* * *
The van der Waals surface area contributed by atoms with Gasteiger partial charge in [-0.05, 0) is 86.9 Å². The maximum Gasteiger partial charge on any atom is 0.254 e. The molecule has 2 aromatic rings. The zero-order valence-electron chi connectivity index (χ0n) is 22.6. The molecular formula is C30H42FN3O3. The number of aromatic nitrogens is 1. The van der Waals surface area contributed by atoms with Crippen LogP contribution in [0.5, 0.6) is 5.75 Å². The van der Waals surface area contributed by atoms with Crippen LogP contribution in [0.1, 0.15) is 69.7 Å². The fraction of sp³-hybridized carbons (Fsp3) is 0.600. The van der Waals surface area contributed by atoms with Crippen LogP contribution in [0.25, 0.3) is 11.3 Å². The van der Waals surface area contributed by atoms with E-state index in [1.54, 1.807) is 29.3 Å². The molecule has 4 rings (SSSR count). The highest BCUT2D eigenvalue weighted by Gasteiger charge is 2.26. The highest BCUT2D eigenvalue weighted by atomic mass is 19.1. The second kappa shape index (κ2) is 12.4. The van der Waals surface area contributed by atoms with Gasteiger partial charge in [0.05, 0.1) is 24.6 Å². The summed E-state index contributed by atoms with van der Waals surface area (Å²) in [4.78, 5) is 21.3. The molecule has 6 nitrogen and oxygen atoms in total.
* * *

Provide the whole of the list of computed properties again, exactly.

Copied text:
The van der Waals surface area contributed by atoms with Gasteiger partial charge in [-0.05, 0) is 86.9 Å². The maximum Gasteiger partial charge on any atom is 0.254 e. The molecule has 2 aromatic rings. The zero-order valence-electron chi connectivity index (χ0n) is 22.6. The molecular formula is C30H42FN3O3. The number of aromatic nitrogens is 1. The van der Waals surface area contributed by atoms with Crippen LogP contribution in [0.5, 0.6) is 5.75 Å². The van der Waals surface area contributed by atoms with Crippen LogP contribution in [0.1, 0.15) is 69.7 Å². The fraction of sp³-hybridized carbons (Fsp3) is 0.600. The van der Waals surface area contributed by atoms with Crippen LogP contribution in [0.25, 0.3) is 11.3 Å². The van der Waals surface area contributed by atoms with E-state index in [1.54, 1.807) is 29.3 Å². The molecule has 4 rings (SSSR count). The highest BCUT2D eigenvalue weighted by Gasteiger charge is 2.26. The highest BCUT2D eigenvalue weighted by atomic mass is 19.1. The second kappa shape index (κ2) is 12.4. The van der Waals surface area contributed by atoms with Gasteiger partial charge in [0.05, 0.1) is 24.6 Å². The summed E-state index contributed by atoms with van der Waals surface area (Å²) in [4.78, 5) is 21.3. The molecule has 6 nitrogen and oxygen atoms in total.